Sunday, 3 June 2012

Day 3: Burry Port to Angle

Following a great night's sleep and cracking breakfast at the George Hotel in Burry Port (with many thanks to Hefin Williams for kindly putting us up) we were soon back on the road.

The day began damp and breezy, and rapidly became wet and windy! We were soaked within an hour and remained that way throughout the day. The wonderful easterly tail wind which we had yesterday had turned to a strong westerly head wind. This combined with our first taste of the Welsh Hills made for a challenging day.

By now we felt we were well into Wales- the country of dragons and leeks, Brains Beer and valleys, and apparently a lot of suped up cars!

After slogging our way through the elements for over 50km, we arrived in Tenby (our half way point for the day) and quickly settled into a cafe to try to warm up up and have an early lunch to recharge the batteries. What we hadn't realised was that we weren't in in Tenby at all, but rather the small seaside town of Saunderfoot. We therefore needed to get our wet kit back on after a brief lunch and plough on over several more windswept hills in driving rain before reaching our actual half way point - the picturesque seaside town of Tenby and it's phenomenal new RNLI station.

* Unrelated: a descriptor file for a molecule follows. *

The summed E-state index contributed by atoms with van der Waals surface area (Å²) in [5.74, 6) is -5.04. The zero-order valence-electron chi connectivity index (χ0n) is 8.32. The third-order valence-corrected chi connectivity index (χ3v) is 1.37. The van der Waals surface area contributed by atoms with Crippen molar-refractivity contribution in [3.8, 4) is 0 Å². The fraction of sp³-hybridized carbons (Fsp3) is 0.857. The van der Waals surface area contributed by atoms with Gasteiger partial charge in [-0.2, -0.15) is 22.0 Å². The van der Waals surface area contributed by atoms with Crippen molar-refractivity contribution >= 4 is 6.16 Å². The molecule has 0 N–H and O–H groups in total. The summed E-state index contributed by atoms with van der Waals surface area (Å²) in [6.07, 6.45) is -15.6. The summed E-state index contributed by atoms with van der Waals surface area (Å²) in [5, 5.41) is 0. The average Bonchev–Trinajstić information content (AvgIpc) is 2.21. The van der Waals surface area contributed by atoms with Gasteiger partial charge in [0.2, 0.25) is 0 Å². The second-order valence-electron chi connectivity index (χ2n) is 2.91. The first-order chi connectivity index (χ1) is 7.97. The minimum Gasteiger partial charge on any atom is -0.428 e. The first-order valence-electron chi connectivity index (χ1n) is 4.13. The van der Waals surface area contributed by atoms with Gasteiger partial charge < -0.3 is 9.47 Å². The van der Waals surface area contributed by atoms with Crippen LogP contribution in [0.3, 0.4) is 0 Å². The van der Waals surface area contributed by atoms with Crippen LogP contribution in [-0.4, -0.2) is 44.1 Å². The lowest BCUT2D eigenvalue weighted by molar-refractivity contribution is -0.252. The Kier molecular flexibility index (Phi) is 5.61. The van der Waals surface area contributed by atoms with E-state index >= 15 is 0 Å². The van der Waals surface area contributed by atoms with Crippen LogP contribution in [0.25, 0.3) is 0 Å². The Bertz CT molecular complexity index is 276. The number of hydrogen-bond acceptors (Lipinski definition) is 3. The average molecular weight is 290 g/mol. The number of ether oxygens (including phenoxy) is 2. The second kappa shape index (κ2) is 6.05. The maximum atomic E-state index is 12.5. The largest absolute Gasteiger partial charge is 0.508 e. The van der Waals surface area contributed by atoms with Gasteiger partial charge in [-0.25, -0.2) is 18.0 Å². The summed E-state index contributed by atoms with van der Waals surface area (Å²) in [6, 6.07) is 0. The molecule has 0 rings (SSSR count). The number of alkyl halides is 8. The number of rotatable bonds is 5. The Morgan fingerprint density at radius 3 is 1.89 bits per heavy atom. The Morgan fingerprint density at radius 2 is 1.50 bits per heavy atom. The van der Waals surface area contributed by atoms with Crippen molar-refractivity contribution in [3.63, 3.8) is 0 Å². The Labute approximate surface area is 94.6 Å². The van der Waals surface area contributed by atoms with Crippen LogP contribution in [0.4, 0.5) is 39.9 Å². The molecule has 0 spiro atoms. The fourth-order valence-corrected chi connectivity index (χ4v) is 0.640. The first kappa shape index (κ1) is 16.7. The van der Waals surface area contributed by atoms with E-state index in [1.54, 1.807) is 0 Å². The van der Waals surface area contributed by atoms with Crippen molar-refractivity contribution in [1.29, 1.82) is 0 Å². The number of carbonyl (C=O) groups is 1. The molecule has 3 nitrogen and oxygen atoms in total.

Although the weather was terrible, Tenby was teaming with people being the Queens Jubilee celebrations. The lifeboat station was also filled with visitors, however we received a very warm welcome from the crew including a fantastic cup of tea, and a photograph with 'Stormy Stan' on the boat!

Being soaked and cold, we decided to crack on and were soon in the saddle again, battling the elements and hills!

It was a tough afternoon, but after 95km, we arrived at Angle RNLI station. It really was a heavenly sight after such a miserable day!

Rich the Mechanic and Andy the Coxen, kindly came down to let us in and give us a coffee and a tour of the station. What an incredible place and absolutely amazing setting. Perched on the rocky estuary edge in a very remote position, the station houses a Tamar offshore lifeboat on ramp, and crew room above with 270 degree views of the estuary (our accommodation for the night). The estuary was more industrial than we had seen to date, with oil and gas refineries and shipping along the far shore, but this made for some incredible recounts of rescues by the RNLI crews. Rich and Andy looked after us like kings.

Following a much needed shower to wash and warm up, we headed into the local village for a pint and supper at the local pub. before heading back to the station for an early night.

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